Surveillance: San Francisco prohibits facial recognition by authorities | & nbsp; ZEIT ONLINE
For reasons of racial profiling and constant control, the San Francisco City Council has banned facial recognition technology. However, there are some exceptions.
San Francisco is the first city in the United States to ban the use of facial recognition technologies by government agencies. The risk that the use of such technologies could violate civil rights far outweigh the claimed advantages, the city council of the California metropolis decided. The use of facial recognition threatens to exacerbate racial injustice and "threatens our ability to live free from constant government surveillance," the decision said.
The ban is part of broader legislation designed to restrict the use of surveillance technologies. According to the decision, the city police and other city authorities may not acquire, own or use any facial recognition technology in the future. However, airports, ports or other facilities operated by the federal authorities as well as shops and private users are explicitly excluded from the ban.
City Councilor Aaron Peskin, the initiator of the bill, spoke of a particularly strong message to the nation from a technology-driven city. As one of the main tech locations, San Francisco has a responsibility to local lawmakers. "We have a great responsibility to precisely regulate an excess of technology."
Face recognition technologies are rapidly evolving technologically, but are repeatedly criticized for data protection reasons. Opponents of the technology complain about the strong intrusion of face recognition systems into privacy. There is also the risk that innocent people could be wrongly identified as criminals. The US civil rights organization ACLU (American Civil Liberties Union) also warns that the technology can be used to monitor the general public indiscriminately and without specific suspicion or evidence.
According to a New York Times report, Chinese authorities are using facial recognition to monitor members of the Uyghur Muslim minority nationwide. According to this, China's immense network of surveillance cameras is programmed in such a way that facial recognition can filter out Uyghurs based on their appearance. According to experts, this is the first known example of a government using artificial intelligence for racial profiling, i.e. personal control based on its supposed origin ; & nbsp; & nbsp; & nbsp; & nbsp;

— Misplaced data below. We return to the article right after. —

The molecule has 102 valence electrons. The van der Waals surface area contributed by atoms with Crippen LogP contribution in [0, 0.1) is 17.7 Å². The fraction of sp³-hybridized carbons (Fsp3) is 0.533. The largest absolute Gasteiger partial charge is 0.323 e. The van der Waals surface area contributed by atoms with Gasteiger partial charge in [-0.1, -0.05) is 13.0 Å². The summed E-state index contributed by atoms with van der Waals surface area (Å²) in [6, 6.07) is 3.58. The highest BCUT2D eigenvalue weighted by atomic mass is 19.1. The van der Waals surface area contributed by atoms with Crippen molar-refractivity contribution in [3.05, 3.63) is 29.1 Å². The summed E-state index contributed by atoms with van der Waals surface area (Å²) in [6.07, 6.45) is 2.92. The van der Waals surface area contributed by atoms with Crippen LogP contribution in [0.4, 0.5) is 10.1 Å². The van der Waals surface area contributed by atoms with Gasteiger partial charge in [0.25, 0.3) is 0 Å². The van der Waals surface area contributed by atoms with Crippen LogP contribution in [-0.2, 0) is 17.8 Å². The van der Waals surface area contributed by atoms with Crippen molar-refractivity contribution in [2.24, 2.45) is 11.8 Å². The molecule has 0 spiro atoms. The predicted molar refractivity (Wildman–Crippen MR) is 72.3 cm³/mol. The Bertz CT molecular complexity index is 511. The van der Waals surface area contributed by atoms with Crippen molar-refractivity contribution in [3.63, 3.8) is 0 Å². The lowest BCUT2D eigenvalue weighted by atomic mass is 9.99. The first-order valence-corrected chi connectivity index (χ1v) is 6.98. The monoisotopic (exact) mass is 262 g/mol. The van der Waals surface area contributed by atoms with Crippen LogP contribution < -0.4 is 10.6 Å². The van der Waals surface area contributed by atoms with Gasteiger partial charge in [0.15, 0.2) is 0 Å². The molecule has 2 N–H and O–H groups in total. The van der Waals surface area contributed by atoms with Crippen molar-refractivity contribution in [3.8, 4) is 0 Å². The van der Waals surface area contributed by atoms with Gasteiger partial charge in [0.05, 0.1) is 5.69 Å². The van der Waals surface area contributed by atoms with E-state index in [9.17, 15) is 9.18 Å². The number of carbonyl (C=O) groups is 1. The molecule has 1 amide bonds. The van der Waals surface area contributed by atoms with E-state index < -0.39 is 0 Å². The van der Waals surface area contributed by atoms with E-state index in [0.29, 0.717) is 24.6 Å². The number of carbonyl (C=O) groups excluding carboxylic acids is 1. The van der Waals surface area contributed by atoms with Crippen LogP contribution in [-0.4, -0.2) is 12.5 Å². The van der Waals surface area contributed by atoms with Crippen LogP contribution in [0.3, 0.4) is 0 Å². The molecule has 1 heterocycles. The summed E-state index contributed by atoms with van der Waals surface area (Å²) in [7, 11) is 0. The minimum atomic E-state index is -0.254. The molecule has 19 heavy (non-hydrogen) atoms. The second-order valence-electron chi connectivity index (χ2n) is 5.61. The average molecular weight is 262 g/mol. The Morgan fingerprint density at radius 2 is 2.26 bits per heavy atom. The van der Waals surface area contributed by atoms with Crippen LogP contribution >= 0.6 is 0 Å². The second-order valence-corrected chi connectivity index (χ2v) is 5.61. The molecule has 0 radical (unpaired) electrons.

The move is welcome, but the reason for aggravating racial injustices is absurd. If I am against the use of such cameras for data protection reasons, I do not want to have to hope that racial injustices will continue.
Should one then also ban electricity since it can be used for the electric chair? How the authorities (only this is about) using technology is subject to democratic control! AND: quote:
Face recognition is neither a police officer, nor a court nor a prison system - it only helps to identify real political suspects who are then checked manually to determine whether they are the person they are looking for. You can be suspected of innocence even without technology, for example if you look like a phantom image
How do you want to ban lightning? Or the current that flows through her nerves? Quite apart from the fact that the comparison lags a lot in Germany there used to be strong discussions about civil rights, for example at the census in the 80s. On the basis of this census, the Constitutional Court recognized in a judgment that there is a fundamental right to "informational self-determination". However, there is not even the core of this fundamental right if surveillance continues.